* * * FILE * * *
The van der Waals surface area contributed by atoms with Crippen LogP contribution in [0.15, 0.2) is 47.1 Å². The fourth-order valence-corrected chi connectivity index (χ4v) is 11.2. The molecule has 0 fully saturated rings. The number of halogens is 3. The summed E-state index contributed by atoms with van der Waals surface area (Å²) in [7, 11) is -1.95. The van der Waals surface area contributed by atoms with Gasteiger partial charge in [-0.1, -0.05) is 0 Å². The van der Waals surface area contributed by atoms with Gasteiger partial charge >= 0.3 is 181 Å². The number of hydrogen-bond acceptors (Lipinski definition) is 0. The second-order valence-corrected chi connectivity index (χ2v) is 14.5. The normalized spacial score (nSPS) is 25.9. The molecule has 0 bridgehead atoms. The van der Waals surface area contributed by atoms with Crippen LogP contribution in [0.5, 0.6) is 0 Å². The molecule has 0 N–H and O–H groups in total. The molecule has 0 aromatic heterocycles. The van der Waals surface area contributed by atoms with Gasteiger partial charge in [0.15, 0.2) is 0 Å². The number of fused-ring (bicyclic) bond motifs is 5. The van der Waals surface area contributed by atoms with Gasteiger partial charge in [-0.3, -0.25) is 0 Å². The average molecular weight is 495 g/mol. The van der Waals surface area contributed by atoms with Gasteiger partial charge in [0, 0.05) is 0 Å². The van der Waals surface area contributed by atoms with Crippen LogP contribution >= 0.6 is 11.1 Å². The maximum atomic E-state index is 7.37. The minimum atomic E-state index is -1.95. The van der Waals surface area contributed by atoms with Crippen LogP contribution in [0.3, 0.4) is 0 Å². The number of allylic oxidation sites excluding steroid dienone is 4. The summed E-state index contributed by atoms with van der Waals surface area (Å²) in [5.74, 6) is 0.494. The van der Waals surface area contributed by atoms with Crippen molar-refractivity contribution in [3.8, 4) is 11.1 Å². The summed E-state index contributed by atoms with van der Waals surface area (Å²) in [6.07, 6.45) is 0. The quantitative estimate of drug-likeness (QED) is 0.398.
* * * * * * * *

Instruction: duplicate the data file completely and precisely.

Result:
The van der Waals surface area contributed by atoms with Crippen LogP contribution in [0.15, 0.2) is 47.1 Å². The fourth-order valence-corrected chi connectivity index (χ4v) is 11.2. The molecule has 0 fully saturated rings. The number of halogens is 3. The summed E-state index contributed by atoms with van der Waals surface area (Å²) in [7, 11) is -1.95. The van der Waals surface area contributed by atoms with Gasteiger partial charge in [-0.1, -0.05) is 0 Å². The van der Waals surface area contributed by atoms with Gasteiger partial charge >= 0.3 is 181 Å². The number of hydrogen-bond acceptors (Lipinski definition) is 0. The second-order valence-corrected chi connectivity index (χ2v) is 14.5. The normalized spacial score (nSPS) is 25.9. The molecule has 0 bridgehead atoms. The van der Waals surface area contributed by atoms with Crippen LogP contribution in [0.5, 0.6) is 0 Å². The molecule has 0 N–H and O–H groups in total. The molecule has 0 aromatic heterocycles. The van der Waals surface area contributed by atoms with Gasteiger partial charge in [0.15, 0.2) is 0 Å². The number of fused-ring (bicyclic) bond motifs is 5. The van der Waals surface area contributed by atoms with Gasteiger partial charge in [-0.3, -0.25) is 0 Å². The average molecular weight is 495 g/mol. The van der Waals surface area contributed by atoms with Gasteiger partial charge in [0, 0.05) is 0 Å². The van der Waals surface area contributed by atoms with Crippen LogP contribution >= 0.6 is 11.1 Å². The maximum atomic E-state index is 7.37. The minimum atomic E-state index is -1.95. The van der Waals surface area contributed by atoms with Crippen LogP contribution in [0.3, 0.4) is 0 Å². The number of allylic oxidation sites excluding steroid dienone is 4. The summed E-state index contributed by atoms with van der Waals surface area (Å²) in [5.74, 6) is 0.494. The van der Waals surface area contributed by atoms with Crippen molar-refractivity contribution in [3.8, 4) is 11.1 Å². The summed E-state index contributed by atoms with van der Waals surface area (Å²) in [6.07, 6.45) is 0. The quantitative estimate of drug-likeness (QED) is 0.398.